08/26/2013 Oprah - Brené Brown On Shame: 'It Cannot Survive Empathy' Huffpost
The antidote, Brown says, is empathy. She explains that by talking about your shame with a friend who expresses empathy, the painful feeling cannot survive. "Shame depends on me buying into the belief that I'm alone," she says.

Here's the bottom line: "Shame cannot survive being spoken," Brown says. "It cannot survive empathy."


 

 

 May 15, 2013The Wholehearted Life: Oprah Talks to Brené Brown
"Brené: When I say I study shame, people say either "I don't know what you're talking about" or "I know exactly what you're talking about, and I'm not talking about that." But the less you talk about it, the more you've got it. Shame needs three things to grow exponentially: secrecy, silence, and judgment. So if something shaming happens to me and I call you and say, "Oh, Oprah, you're not gonna believe what happened," and you express empathy—shame can't survive that. It depends on my belief that I'm alone.... 

Oprah: You say that we need friends who will respond with empathy, not sympathy. "If you want to see a shame cyclone turn deadly, throw one of these at it: 'Oh, you poor thing.' Or the incredibly passive-aggressive, Southern version of sympathy: 'Bless your heart.'" "

 

January 24, 2011 - Whole-hearted Living  By Steve Safigan

 


2012-03-00 - Brené Brown: Listening to shame

 


"Shame is an epidemic in our culture. And to get out from underneath it, to find our way back to each other, we have to understand how it affects us and how it affects the way we're parenting, the way we're working, the way we're looking at each other....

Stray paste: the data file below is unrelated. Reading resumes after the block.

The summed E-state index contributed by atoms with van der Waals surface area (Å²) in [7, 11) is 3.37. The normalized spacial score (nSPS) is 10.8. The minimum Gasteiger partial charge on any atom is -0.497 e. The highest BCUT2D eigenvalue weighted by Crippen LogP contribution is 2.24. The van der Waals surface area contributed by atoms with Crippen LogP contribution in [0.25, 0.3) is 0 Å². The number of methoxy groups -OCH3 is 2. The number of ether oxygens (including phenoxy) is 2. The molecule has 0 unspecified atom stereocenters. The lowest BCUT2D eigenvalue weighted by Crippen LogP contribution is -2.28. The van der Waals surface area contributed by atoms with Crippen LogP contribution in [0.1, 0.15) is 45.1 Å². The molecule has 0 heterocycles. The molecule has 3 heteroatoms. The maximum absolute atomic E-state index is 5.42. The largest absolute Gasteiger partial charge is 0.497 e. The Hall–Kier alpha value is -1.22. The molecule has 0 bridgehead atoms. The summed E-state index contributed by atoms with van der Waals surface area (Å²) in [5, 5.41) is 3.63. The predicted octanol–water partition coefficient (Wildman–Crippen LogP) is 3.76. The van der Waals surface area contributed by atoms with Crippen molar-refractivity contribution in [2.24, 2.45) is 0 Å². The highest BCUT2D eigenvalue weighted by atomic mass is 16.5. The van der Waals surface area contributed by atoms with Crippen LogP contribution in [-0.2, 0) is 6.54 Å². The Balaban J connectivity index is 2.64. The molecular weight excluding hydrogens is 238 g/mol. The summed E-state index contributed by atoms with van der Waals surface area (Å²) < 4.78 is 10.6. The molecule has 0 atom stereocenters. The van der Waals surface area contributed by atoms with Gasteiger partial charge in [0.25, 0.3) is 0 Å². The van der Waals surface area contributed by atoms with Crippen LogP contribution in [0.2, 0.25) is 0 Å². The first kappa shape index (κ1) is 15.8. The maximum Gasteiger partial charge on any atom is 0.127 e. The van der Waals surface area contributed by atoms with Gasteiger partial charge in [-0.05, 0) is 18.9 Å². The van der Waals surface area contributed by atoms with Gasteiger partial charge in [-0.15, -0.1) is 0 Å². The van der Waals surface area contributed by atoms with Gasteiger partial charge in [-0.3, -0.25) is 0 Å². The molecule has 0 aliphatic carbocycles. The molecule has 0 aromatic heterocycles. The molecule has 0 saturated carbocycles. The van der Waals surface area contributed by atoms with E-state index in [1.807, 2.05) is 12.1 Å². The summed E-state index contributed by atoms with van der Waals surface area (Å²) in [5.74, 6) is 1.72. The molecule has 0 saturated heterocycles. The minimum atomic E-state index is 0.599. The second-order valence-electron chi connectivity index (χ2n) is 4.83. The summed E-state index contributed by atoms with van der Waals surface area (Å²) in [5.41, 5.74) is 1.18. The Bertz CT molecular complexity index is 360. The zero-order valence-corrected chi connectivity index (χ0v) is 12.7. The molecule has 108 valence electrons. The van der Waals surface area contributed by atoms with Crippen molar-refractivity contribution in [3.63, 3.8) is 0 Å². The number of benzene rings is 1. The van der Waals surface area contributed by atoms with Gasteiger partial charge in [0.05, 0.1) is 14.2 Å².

If we're going to find our way back to each other, we have to understand and know empathy, because empathy's the antidote to shame. If you put shame in a Petri dish, it needs three things to grow exponentially: secrecy, silence and judgment. If you put the same amount of shame in a Petri dish and douse it with empathy, it can't survive. The two most powerful words when we're in struggle: me too.

And so I'll leave you with this thought. If we're going to find our way back to each other, vulnerability is going to be that path..."
 

 

2010-10-16 - TEDxHouston - Brené Brown - Shame  

  • unravels connection, shame and fear.

  • fear of disconnection - something about me that is worthy of disconnection

  •  I'm not rich enough, thin enough, rich enough,

  •  vulnerability - for connection we have to allow ourselves to be seen - rally seen

  •  worthiness - focus groups

  • worthiness - or struggle for worthiness - they believe they are worthy of love and belonging

  • fear that we are not worthy of connection

  • embraced vulnerability - is necessary -

  •  live in a vulnerable world - we numb vulnerability

  • blame - a way to discharge pain and discomfort

  • let ourselves be seen

  • believe we're enough

 

 

2010-06-00 - Brene Brown: The power of vulnerability

 

"So very quickly -- really about six weeks into this research -- I ran into this unnamed thing that absolutely unraveled connection in a way that I didn't understand or had never seen. And so I pulled back out of the research and thought, I need to figure out what this is. And it turned out to be shame. 

And shame is really easily understood as the fear of disconnection: Is there something about me that, if other people know it or see it, that I won't be worthy of connection? The things I can tell you about it: it's universal; we all have it. The only people who don't experience shame have no capacity for human empathy or connection. No one wants to talk about it, and the less you talk about it the more you have it. What underpinned this shame, this "I'm not good enough," -- which we all know that feeling: "I'm not blank enough. I'm not thin enough, rich enough, beautiful enough, smart enough, promoted enough." The thing that underpinned this was excruciating vulnerability, this idea of, in order for connection to happen, we have to allow ourselves to be seen, really seen. "